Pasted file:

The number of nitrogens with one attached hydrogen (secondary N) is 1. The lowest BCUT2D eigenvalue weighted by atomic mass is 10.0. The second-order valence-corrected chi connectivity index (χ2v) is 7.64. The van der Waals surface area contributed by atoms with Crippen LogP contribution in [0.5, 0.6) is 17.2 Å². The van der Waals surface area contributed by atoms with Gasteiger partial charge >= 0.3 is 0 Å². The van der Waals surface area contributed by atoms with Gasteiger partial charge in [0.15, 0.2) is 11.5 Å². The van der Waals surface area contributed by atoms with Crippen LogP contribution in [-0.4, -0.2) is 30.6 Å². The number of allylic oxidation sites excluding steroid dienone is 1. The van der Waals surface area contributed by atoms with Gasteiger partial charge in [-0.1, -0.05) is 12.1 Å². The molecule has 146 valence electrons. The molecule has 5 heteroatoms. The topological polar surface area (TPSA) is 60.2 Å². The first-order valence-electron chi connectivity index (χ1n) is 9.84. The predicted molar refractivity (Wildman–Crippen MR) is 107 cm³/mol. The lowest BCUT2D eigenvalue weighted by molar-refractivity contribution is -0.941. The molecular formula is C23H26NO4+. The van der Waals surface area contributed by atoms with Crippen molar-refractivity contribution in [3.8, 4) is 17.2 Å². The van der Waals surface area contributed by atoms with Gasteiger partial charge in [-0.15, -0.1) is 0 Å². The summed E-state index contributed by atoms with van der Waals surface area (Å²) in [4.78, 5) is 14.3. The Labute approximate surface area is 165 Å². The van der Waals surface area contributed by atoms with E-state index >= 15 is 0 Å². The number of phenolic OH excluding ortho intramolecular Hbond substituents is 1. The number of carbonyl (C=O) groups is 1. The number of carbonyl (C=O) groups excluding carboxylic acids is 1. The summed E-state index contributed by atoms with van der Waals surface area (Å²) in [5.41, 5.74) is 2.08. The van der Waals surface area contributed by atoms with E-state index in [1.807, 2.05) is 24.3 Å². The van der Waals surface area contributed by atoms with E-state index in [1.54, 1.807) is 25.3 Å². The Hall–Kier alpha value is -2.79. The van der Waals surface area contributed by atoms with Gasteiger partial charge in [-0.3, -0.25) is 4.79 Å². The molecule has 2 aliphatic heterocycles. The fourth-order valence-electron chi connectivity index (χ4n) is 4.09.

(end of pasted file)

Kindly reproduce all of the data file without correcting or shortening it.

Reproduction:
The number of nitrogens with one attached hydrogen (secondary N) is 1. The lowest BCUT2D eigenvalue weighted by atomic mass is 10.0. The second-order valence-corrected chi connectivity index (χ2v) is 7.64. The van der Waals surface area contributed by atoms with Crippen LogP contribution in [0.5, 0.6) is 17.2 Å². The van der Waals surface area contributed by atoms with Gasteiger partial charge >= 0.3 is 0 Å². The van der Waals surface area contributed by atoms with Gasteiger partial charge in [0.15, 0.2) is 11.5 Å². The van der Waals surface area contributed by atoms with Crippen LogP contribution in [-0.4, -0.2) is 30.6 Å². The number of allylic oxidation sites excluding steroid dienone is 1. The van der Waals surface area contributed by atoms with Gasteiger partial charge in [-0.1, -0.05) is 12.1 Å². The molecule has 146 valence electrons. The molecule has 5 heteroatoms. The topological polar surface area (TPSA) is 60.2 Å². The first-order valence-electron chi connectivity index (χ1n) is 9.84. The predicted molar refractivity (Wildman–Crippen MR) is 107 cm³/mol. The lowest BCUT2D eigenvalue weighted by molar-refractivity contribution is -0.941. The molecular formula is C23H26NO4+. The van der Waals surface area contributed by atoms with Crippen molar-refractivity contribution in [3.8, 4) is 17.2 Å². The van der Waals surface area contributed by atoms with Gasteiger partial charge in [-0.15, -0.1) is 0 Å². The summed E-state index contributed by atoms with van der Waals surface area (Å²) in [4.78, 5) is 14.3. The Labute approximate surface area is 165 Å². The van der Waals surface area contributed by atoms with E-state index >= 15 is 0 Å². The number of phenolic OH excluding ortho intramolecular Hbond substituents is 1. The number of carbonyl (C=O) groups is 1. The number of carbonyl (C=O) groups excluding carboxylic acids is 1. The summed E-state index contributed by atoms with van der Waals surface area (Å²) in [5.41, 5.74) is 2.08. The van der Waals surface area contributed by atoms with E-state index in [1.807, 2.05) is 24.3 Å². The van der Waals surface area contributed by atoms with E-state index in [1.54, 1.807) is 25.3 Å². The Hall–Kier alpha value is -2.79. The van der Waals surface area contributed by atoms with Gasteiger partial charge in [-0.3, -0.25) is 4.79 Å². The molecule has 2 aliphatic heterocycles. The fourth-order valence-electron chi connectivity index (χ4n) is 4.09.